This statement appears in Psalm 105:15 and 1Chronicles 16:22, and again in 1Samuel 24 where David famously spared Saul’s life. The Hebrew word for “anointed” is “Mashiach” which means Messiah. This anointing was a temporary power from on high given for the purpose of accomplishing a specific task. In the OT, “anointed” almost exclusively referred to the high priests, prophets and kings. Under the new covenant, Jesus (the Messiah) is our High Priest, Prophet and King. Under the new covenant, the anointed are those who have God in their hearts. Therefore, this statement was intended in specific contexts or situations, and not intended for Christians (believers of the new covenant) to take as a kind of blanket statement to apply without limitation in all situations, or to apply exclusively to themselves. 
Unfortunately, this statement is often subjected to the process of “wicca” (literally meaning to bend, twist or manipulate). It is cherry-picked, twisted and misused by a minority of shonky or misguided Christian leaders to discourage people questioning their teachings, morality or level of accountability. When bent into a human agenda, this scripture becomes a doctrine of its own, and one that I would call the “doctrine of immunity”.
The above scripture is often used as fodder for unhealthy dynamics in bible-based cults, but the dynamics themselves may be found in any destructive group – perhaps under cover of other holy writings, or even the words of the group leader if they are believed to carry supreme authority.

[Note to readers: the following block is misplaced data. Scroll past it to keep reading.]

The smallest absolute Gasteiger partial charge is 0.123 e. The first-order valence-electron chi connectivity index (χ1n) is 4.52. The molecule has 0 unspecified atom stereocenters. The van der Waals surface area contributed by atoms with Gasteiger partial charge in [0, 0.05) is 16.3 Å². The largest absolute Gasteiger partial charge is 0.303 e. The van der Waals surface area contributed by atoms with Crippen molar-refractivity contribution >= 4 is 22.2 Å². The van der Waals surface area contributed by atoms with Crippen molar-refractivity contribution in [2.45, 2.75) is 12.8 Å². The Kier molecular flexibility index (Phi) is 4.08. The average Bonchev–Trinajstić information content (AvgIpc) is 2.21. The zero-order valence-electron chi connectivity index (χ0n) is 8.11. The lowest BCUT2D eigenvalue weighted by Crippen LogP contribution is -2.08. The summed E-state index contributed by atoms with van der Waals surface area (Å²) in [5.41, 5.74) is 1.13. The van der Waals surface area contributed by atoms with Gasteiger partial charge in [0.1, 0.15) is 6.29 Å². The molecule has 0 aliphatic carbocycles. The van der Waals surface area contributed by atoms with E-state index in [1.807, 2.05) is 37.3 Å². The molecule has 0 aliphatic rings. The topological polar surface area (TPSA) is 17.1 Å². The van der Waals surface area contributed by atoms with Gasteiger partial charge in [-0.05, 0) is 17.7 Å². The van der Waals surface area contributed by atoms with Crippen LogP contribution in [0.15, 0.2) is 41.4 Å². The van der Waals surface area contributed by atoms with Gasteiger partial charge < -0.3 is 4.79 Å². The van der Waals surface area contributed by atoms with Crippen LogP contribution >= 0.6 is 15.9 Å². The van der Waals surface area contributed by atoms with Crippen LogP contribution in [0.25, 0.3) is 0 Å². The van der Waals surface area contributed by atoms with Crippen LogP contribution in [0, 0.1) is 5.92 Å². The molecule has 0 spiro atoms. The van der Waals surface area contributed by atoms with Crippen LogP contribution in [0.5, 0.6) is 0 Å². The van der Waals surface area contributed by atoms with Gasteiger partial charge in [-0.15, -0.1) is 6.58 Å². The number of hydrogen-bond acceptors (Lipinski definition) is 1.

In extreme situations, and particularly situations in which the “anointed” has a significant amount of authority over vulnerable persons, it seems there is no limit as to how far this rule of immunity can apply.
Defining “touch not”
In addition to the above, the definition of “touch not” can also become quite twisted and broadened beyond its original and contextual meaning. In its Old Testament context, it basically means “harm not”. David’s original intent to assassinate Saul would constitute such harm.
However, those who misunderstand or abuse this scripture believe “touch not” to mean a range of other things – many of which would hardly be considered harm – resulting in double standards and one way rules.
“Touch not” may go by other terms such as “do not go against”, “do not speak against”, “do not stir up dissention”, “do not sow discord” or “do not bring disunity/division”. In the context of “speaking against”, it may go by “do not gossip” or “do not slander”. (Most of these variations have scriptural overtones).